BMW 320Si (E90)
1,998cc 4-cyl
Transmission: 6-speed manual
Power (hp): 173@7,000rpm
Torque (lb ft): 147@4,250rpm
MPG: 31.7mpg (NEDC combined)
CO2: 223g/km
First registered: 2006
Recorded mileage: 49,700
Price new: £24,975
Yours for: £8,500

See the original advert here.




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Comments (195) Join the discussion on the forum

  • danielj58 13 Nov 2013

    Antj said:
    If its not 6 cylinder its not worth bothering about.

    These were slow, and they didn't feel special when they came out hence there being no real price difference. Guess what the same applies today. You could get a similar vintage 330i for the same money which is a lot more fun and proper race pedigree engine with it's Magnesium head, thats real tech as used on the M5 v10 lump of the same era.
    Similar sort of money puts you in a nice 130i too, arguably a much better drivers car and in my opinion far more special than an Si.

  • stevesingo 30 Oct 2013

    From doing some cross checking on the master cylinder and servo are common accross the E90 range.

    Front and rear calipers and discs are larger on 330i,


    320Si=300mmx24mm 4.06kg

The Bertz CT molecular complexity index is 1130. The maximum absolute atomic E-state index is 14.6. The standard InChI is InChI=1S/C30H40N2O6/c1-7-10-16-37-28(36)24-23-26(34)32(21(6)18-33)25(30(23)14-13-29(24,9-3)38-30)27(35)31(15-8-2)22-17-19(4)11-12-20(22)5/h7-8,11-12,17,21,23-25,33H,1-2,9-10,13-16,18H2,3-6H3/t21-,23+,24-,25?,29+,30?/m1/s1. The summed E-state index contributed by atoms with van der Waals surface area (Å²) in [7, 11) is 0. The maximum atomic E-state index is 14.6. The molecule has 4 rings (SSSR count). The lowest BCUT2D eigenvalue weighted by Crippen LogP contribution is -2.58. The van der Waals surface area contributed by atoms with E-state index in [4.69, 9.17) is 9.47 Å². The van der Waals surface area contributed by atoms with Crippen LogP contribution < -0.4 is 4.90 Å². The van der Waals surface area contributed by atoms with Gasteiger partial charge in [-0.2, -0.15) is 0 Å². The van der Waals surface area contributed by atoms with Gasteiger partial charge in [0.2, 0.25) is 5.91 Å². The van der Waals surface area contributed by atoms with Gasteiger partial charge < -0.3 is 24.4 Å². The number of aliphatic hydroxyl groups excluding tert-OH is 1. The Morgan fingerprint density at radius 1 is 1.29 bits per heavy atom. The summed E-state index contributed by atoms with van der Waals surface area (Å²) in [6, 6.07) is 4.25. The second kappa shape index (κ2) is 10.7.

330i=348mmx30mm 5.45kg

    320Si=300x20 3.3kg
    330i=336x22 4.12kg

    Calipers, carrier and pads...

    320Si = 4.92kg
    330i = 6.118kg

    320Si =3.691kg
    330i =4.817kg


    320Si= 8.98kg
    330i= 11.57kg

    320Si= 6.99kg
    330i= 8.94kg
    Increase mass per corner for 330i brakes on 320Si=

    Front= 2.59kg

    Rear= 1.95kg

    So yeah, probably offset by going to Non RFT!

    FWIW the BMW Performance front is 11.477kg per corner, so very similar in mass to the 330.

  • JB! 30 Oct 2013

    Wouldn't be keeping RFT.

    Interesting to know about the 330 brakes.

  • s m 29 Oct 2013

    stevesingo said:

    The brakes are OK on the road, but no track use for me so can't comment. There is the M Performance brake kit, or retrofit the 330i disc and calipers. The uprights are the same, so no reason why they won't fit. But then a heavier brake will increase unsprung mass which with the 18" wheel and RFT is probably pretty hefty despite the wheel being forged and one of the lighter 18" wheels available for the E9X. Non RFTs for me come tyre time.

    The M Sport suspension is pretty firm and OK on the road, but on the track a firmer set up may be required
    You might find that if you did go for heavier discs and calipers ,but at the same time switched to non- runflats, there might not be much of an overall increase in unsprung weight. The reason I say that is because I saved approx 2kg per corner on my Cooper S by switching from 16" runflats to 16" non-runflats - just tyres, no other change - 8kg weight loss

  • F1GTRUeno 29 Oct 2013

    I'd just buy the wheels.

    I really like the wheels.